December 29, 2015
The U.S. military says an Islamic State (IS) leader with direct links to the alleged ringleader of last month’s terrorist attacks in Paris was killed in a coalition airstrike in Syria.
A coalition spokesman, Colonel Steve Warren, said in a news briefing Tuesday that Charaffe al-Mouadan was killed last week on December 24.
He said Mouadan had ties to Abdelhamid Abaaoud, believed to be the leader of the cell that coordinated the Paris attacks, which left at least 130 people dead. Abaaoud was killed in a police raid a few days after the on November 13 Paris attacks.
Warren said Mouadan was «actively planning additional attacks against the West,» but did not specify if he was targeting the U.S. or Europe or both.
Warren noted that Mouadan was among a total of 10 Islamic State «leadership figures» who have been killed in coalition airstrikes in the past month.
They include another IS figure who had «links» to the Paris terror network and a Bangladeshi man educated in Britain who was allegedly a hacker for Islamic State.
«As long as ISIL (IS) external attack planners are operating, the U.S. military will hunt them and kill them,» he said.
In another development in Syria, a U.S.-backed alliance of Kurdish and Arab rebels seized a key dam on the Euphrates River from Islamic State fighters, Warren confirmed. He said the Syrian Democratic Forces ((SDF)) captured the Tishreen Dam late Saturday after intense clashes with IS.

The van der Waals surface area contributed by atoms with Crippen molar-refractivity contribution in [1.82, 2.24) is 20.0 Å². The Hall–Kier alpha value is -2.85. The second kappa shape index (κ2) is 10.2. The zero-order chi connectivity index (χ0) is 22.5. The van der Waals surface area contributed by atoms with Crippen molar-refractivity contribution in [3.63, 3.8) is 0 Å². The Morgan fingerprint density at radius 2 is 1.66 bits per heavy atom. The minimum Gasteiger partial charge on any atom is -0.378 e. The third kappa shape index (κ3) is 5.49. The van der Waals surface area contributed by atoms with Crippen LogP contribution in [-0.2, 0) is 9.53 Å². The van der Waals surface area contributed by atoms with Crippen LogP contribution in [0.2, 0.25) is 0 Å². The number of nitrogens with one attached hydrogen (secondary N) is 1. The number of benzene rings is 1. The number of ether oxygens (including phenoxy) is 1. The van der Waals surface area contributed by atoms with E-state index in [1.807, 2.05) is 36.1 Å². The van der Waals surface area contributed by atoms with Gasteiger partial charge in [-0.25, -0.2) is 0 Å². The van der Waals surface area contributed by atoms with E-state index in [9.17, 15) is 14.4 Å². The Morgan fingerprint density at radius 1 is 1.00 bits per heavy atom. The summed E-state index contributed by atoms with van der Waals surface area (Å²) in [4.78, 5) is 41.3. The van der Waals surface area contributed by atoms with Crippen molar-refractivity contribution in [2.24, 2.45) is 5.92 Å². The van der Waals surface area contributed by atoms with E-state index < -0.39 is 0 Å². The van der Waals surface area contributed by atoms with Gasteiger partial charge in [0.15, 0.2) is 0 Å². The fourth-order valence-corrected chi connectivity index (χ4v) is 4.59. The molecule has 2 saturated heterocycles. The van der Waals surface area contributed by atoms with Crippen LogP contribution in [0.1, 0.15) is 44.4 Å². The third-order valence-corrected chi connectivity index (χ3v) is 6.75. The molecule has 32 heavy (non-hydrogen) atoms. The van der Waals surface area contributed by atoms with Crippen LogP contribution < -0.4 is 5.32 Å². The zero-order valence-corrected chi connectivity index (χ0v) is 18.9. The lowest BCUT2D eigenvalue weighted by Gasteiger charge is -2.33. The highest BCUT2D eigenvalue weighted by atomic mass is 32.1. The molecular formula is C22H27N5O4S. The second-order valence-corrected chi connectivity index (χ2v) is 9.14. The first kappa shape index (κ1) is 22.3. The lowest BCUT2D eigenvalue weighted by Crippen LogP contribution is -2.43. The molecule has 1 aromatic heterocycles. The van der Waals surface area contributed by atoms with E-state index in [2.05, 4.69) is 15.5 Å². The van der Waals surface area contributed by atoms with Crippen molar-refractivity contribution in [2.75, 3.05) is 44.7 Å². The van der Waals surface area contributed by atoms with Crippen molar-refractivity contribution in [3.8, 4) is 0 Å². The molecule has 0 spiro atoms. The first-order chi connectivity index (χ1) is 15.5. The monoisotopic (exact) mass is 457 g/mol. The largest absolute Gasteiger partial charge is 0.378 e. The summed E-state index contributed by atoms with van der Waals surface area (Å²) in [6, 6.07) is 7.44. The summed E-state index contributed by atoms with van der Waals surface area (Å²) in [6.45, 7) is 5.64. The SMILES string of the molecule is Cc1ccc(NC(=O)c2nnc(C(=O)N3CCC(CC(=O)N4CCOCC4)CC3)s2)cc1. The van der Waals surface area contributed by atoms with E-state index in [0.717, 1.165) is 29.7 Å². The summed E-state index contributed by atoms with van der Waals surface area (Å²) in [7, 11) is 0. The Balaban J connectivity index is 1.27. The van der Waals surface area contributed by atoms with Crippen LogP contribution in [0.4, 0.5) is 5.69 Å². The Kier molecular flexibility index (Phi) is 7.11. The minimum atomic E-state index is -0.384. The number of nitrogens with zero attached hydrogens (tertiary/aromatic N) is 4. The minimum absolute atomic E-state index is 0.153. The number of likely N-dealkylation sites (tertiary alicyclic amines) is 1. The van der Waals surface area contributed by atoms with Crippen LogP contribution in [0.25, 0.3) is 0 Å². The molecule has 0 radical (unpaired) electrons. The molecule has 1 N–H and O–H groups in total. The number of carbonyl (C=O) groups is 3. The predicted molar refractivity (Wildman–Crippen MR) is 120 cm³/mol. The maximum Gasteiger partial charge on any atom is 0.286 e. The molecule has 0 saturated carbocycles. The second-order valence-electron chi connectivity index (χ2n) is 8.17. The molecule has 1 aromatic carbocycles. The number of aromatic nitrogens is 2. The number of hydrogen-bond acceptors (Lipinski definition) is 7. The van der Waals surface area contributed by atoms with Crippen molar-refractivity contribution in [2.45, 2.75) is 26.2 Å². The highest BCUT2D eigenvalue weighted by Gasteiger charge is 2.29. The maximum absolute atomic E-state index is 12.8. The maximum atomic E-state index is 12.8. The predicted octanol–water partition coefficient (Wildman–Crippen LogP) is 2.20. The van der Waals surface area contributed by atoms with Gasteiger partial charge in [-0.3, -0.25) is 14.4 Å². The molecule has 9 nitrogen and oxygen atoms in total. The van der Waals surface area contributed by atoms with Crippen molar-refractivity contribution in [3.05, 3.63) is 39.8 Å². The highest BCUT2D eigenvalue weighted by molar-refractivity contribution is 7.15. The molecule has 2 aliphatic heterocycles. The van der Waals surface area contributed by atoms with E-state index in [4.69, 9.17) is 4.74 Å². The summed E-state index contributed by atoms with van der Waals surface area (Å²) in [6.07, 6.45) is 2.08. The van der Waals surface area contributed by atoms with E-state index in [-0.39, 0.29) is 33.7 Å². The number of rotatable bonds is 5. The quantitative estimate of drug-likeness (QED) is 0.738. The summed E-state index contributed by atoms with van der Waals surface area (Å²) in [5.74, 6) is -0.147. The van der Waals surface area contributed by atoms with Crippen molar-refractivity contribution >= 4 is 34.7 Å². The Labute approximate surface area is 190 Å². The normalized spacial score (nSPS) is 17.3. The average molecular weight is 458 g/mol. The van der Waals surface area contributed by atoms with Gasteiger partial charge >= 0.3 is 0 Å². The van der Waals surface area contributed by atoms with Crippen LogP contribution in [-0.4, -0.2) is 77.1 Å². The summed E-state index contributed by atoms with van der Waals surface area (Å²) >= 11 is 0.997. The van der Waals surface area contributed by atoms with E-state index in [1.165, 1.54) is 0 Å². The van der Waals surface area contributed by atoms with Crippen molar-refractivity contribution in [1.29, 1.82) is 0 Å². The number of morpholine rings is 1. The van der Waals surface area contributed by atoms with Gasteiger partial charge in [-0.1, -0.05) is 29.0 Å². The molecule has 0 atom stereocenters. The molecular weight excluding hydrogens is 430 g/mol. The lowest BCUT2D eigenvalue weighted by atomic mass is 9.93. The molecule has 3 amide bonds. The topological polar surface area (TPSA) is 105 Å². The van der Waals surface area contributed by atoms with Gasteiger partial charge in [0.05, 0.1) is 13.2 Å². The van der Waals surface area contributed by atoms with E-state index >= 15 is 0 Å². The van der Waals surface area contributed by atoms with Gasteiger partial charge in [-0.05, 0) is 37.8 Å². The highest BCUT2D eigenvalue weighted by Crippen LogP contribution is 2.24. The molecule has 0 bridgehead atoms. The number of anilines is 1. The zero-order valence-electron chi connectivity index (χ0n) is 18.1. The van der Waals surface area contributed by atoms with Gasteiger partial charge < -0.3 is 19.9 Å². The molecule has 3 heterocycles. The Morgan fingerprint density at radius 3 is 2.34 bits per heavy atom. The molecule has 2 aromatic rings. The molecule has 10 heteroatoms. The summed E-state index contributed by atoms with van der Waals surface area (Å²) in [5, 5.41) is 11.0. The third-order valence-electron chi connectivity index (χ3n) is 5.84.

The dam, held by Islamic State since last year, helps generate electricity for large parts of northern Aleppo province. Aleppo is part of a key IS logistics route.
Meanwhile, the United States said the recent killing of a top Syrian rebel leader complicates efforts to bring a cease-fire and political resolution to the country’s nearly five-year conflict.
Zahran Alloush, the head of a group called Jaysh al Islam, died in an airstrike Friday that was claimed by Syrian government forces.
On Monday, U.S. State Department spokesman Mark Toner said the United States has some concerns about Jaysh al Islam’s actions in Syria, but that it participated in a conference of rebel groups, supported a political process and fought against the Islamic State group.
“I think we would agree that it doesn’t send the most constructive message to carry out a strike like that,” Toner said. “And as I said, it complicates those efforts. It is our hope that these strikes don’t reverse any progress that we’ve made.”
VOA National Security correspondent Jeff Seldin contributed to this report